Washington, D.C., restaurant Cuba Libre has been hit with a $7,000 fine after questioning a transgender activist who used its women’s restroom and a manager tried to insist the patron show identification proving to be female.
What are the details?
On June 22, Charlotte Clymer went to the restaurant to attend a bachelorette party for a friend. Clymer identifies as a woman and made the transition from being a man in November 2017.
According to Clymer’s account of the June incident to MetroWeekly, when she went to use the women’s restroom at Cuba Libre, an employee stopped her and asked for her to show identification. Clymer refused and used the women’s facility. Upon exiting, she was approached by the same employee and a manager who insisted that, according to D.C. law, a person must be designated as a “female” on their ID in order to use a women’s restroom in the city.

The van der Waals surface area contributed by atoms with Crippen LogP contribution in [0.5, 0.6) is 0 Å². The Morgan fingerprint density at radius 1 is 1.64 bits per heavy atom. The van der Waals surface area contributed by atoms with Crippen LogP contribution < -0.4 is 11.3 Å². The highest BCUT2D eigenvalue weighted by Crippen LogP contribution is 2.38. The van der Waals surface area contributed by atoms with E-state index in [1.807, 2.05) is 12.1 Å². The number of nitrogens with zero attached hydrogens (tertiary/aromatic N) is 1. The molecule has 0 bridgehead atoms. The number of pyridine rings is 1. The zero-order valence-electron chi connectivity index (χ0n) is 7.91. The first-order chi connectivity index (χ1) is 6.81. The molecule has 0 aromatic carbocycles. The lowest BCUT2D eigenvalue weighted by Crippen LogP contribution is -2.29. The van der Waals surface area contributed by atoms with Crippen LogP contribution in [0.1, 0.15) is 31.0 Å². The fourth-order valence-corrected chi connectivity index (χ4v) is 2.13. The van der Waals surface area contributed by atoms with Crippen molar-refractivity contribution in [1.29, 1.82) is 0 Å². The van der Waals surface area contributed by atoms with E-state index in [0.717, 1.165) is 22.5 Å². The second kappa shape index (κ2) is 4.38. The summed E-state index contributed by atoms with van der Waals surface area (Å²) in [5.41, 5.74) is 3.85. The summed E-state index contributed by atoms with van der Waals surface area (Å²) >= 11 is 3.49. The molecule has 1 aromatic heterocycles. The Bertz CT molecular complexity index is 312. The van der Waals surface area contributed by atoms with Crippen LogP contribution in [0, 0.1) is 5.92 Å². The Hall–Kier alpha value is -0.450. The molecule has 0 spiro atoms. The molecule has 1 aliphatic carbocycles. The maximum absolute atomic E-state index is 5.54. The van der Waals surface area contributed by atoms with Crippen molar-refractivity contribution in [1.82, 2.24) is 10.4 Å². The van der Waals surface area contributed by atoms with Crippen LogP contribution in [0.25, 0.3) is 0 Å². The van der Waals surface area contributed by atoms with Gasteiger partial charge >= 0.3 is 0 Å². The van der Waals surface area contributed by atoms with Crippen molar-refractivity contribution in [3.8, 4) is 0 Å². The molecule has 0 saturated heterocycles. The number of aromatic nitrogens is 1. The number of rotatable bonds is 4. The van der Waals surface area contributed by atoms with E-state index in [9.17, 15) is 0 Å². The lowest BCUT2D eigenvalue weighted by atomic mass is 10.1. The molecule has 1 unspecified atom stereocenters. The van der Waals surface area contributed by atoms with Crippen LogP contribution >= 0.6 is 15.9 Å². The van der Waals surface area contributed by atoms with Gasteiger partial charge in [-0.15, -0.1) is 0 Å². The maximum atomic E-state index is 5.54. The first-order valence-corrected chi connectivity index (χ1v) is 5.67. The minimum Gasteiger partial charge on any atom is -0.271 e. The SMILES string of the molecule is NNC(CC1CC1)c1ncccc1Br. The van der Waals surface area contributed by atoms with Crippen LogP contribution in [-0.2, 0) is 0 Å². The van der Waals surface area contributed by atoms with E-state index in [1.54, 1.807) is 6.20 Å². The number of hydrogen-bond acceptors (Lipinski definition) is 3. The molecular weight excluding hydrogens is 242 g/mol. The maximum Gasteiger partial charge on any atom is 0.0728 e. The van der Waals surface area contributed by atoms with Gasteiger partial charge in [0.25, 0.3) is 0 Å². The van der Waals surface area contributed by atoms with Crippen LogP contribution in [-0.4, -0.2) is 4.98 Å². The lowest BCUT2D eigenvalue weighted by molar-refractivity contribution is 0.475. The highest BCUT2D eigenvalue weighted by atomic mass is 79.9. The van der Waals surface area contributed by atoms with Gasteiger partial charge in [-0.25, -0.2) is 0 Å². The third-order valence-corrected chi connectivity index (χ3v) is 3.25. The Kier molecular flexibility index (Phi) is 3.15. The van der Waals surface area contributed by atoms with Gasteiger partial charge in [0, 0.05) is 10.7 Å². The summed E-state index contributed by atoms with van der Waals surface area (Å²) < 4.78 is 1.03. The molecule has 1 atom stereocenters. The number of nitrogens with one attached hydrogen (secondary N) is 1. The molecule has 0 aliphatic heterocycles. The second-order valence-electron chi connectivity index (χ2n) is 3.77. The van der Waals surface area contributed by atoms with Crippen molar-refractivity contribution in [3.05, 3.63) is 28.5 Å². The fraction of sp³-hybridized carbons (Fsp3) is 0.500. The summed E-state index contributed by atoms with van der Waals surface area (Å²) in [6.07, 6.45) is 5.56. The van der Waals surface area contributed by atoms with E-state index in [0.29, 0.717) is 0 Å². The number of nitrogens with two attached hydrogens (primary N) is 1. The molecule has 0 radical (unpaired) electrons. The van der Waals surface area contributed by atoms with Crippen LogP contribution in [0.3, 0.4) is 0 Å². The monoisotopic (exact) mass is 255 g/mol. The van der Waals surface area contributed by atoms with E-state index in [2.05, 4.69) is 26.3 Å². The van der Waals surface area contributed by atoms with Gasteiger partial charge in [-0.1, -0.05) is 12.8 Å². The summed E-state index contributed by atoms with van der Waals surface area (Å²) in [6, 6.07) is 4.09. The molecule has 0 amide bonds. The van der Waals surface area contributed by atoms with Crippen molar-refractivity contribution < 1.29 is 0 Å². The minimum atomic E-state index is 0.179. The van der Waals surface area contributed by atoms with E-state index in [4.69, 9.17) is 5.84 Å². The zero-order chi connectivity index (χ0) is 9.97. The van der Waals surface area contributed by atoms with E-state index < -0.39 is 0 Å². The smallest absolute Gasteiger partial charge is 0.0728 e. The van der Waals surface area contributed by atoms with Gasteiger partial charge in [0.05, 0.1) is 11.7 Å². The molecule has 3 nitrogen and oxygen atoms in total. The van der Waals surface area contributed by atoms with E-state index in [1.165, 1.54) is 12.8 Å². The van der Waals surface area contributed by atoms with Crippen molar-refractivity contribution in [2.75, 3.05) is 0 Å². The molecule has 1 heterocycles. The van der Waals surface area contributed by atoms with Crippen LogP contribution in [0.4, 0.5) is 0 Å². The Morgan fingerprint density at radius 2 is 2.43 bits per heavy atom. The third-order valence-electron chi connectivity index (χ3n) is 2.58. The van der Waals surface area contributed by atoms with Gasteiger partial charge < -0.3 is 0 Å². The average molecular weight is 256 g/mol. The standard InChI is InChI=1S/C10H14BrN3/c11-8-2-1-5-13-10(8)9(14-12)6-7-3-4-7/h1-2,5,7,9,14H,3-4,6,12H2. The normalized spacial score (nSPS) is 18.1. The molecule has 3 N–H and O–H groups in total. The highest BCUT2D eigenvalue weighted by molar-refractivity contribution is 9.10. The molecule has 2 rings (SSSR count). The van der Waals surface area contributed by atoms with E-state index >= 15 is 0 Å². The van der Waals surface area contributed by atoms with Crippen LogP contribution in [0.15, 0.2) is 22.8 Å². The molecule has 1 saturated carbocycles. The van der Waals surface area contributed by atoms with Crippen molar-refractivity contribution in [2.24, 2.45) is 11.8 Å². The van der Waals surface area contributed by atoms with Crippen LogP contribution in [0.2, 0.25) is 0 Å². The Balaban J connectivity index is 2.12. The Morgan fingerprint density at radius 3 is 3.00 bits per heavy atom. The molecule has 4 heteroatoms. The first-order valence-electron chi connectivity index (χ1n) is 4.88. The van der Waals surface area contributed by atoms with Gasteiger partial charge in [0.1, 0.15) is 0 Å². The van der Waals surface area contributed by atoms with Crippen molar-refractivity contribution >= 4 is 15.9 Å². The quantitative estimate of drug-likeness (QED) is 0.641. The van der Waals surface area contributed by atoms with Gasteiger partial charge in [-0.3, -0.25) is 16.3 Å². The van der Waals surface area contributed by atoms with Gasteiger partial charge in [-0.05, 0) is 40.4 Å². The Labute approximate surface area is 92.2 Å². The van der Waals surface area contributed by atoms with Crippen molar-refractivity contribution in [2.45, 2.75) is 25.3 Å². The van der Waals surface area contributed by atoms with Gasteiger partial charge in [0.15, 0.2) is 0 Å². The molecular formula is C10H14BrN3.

Clymer — who works in communications for the LGBT advocacy groupHuman Rights Campaign — argued that she was, indeed, protected under D.C. law and pulled the legislation up on her phone. The next day, Clymer claimed via social media that she had been “forcibly removed from the restaurant.”
Clymer used her Twitter platform to stress the alleged hostility of the Cuba Libre manager and explained that she felt compelled to expose the “violent nature” of the incident in hopes that it would prevent discrimination against other transgender individuals who might not have her level of privilege.